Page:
The creation and delivery of a historical play presents very specific challenges. The story of the life of any individual, no matter how private and quiet it might seem to others, is a fulsome thing, and the telling of it requires heart-stopping decision-making. The central plot line must drive the narrative, with all the supporting information, no matter how juicy, supplying its named purpose. Add to this trial the fact that the examined life is that of an international celebrity, stir in several songs and call it a musical, and you are up to bat, bottom of the ninth, bases loaded, with the opposing team leading by a single point.
Writer and director Luis Caballero strikes out with his attempt to tell the story of Roberto Clemente, the acclaimed Puerto Rican baseball player. His poverty-stricken beginnings, his eighteen seasons with the Pittsburgh Pirates, his numerous awards and his celebrated charity work that led to his death in a plane crash are the stuff that could fill a theatrical offering with drama and music. But what is the central story? The rampant racism that he encountered within the sport? His marriage to a girl of a different faith? The physical ailments that he overcame to become the first Latino player to win a World Series as a starter? His giving back to his Puerto Rican roots during the off-season, creating opportunities for that country’s children? His sensational death that awarded him martyrdom? “Clemente: The Legend of 21,” heroically attempts to highlight each of these story arcs with equal examination, with the unfortunate result that plot lines appear, and then suddenly disappear, while another, previously unexplored and unexpected element leaps to center stage. Each story line receives its own climax, which I found to be battering.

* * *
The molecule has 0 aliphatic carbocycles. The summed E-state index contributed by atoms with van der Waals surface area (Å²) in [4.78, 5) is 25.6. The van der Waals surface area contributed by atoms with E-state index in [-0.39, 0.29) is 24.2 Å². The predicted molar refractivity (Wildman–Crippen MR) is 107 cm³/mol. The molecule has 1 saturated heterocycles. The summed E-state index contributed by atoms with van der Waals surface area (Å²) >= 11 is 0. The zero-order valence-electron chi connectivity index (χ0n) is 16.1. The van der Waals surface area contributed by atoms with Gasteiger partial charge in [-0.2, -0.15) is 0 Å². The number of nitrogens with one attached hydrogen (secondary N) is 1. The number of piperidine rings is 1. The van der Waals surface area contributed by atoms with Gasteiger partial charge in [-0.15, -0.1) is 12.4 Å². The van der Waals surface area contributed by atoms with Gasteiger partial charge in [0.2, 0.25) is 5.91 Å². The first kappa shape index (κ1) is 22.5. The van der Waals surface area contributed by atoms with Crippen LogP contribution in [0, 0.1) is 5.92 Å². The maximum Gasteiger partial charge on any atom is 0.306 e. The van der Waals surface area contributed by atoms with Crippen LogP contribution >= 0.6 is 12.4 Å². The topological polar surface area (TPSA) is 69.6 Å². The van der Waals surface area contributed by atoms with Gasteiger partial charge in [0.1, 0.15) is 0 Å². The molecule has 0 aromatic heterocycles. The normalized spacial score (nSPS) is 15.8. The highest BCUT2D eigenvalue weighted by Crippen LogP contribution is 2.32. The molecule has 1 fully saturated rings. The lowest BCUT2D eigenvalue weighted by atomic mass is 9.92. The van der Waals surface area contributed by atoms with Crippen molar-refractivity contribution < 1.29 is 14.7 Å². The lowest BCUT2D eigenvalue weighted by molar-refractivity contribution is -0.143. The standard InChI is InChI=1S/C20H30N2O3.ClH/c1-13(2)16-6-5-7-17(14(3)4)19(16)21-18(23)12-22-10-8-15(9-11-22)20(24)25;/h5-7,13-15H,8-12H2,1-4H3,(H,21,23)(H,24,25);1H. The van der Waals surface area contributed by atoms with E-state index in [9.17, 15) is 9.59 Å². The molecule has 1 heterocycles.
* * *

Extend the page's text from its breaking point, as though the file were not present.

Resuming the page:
Only two of the eight songs, mined from Harold Gutierrez’s score for the Off-Broadway production of “DC-7, The Roberto Clemente Story,” could in any way be considered to drive the narrative, and since they are love songs, one sung by the girl about the boy, with the other delivered by the boy about the girl, over-state by percentages the story of Roberto’s marriage, which seems otherwise to be a charming subplot. The other songs could be placed in almost any Latino musical. At best, NightBlue’s co-production with New York’s ArtoCarpus is a “play with music,” and not a musical at all.
Yet the largely Latino audience seemed to be having a glorious time. As Clemente is lionized in his native country, it is not surprising that the subject matter alone would appeal to the right audience. And there was much laughter during the first act, dealing with Roberto’s youth. I was unable to appreciate the humor, as approximately forty percent of the tale was told in Spanish and the supertitles were inoperable the night I saw the show. (Aaron Hunt)
NightBlue Performing Arts Company at Stage 773, 1225 West Belmont, (773)327-5252, nightbluetheater.com, $35. Through September 14.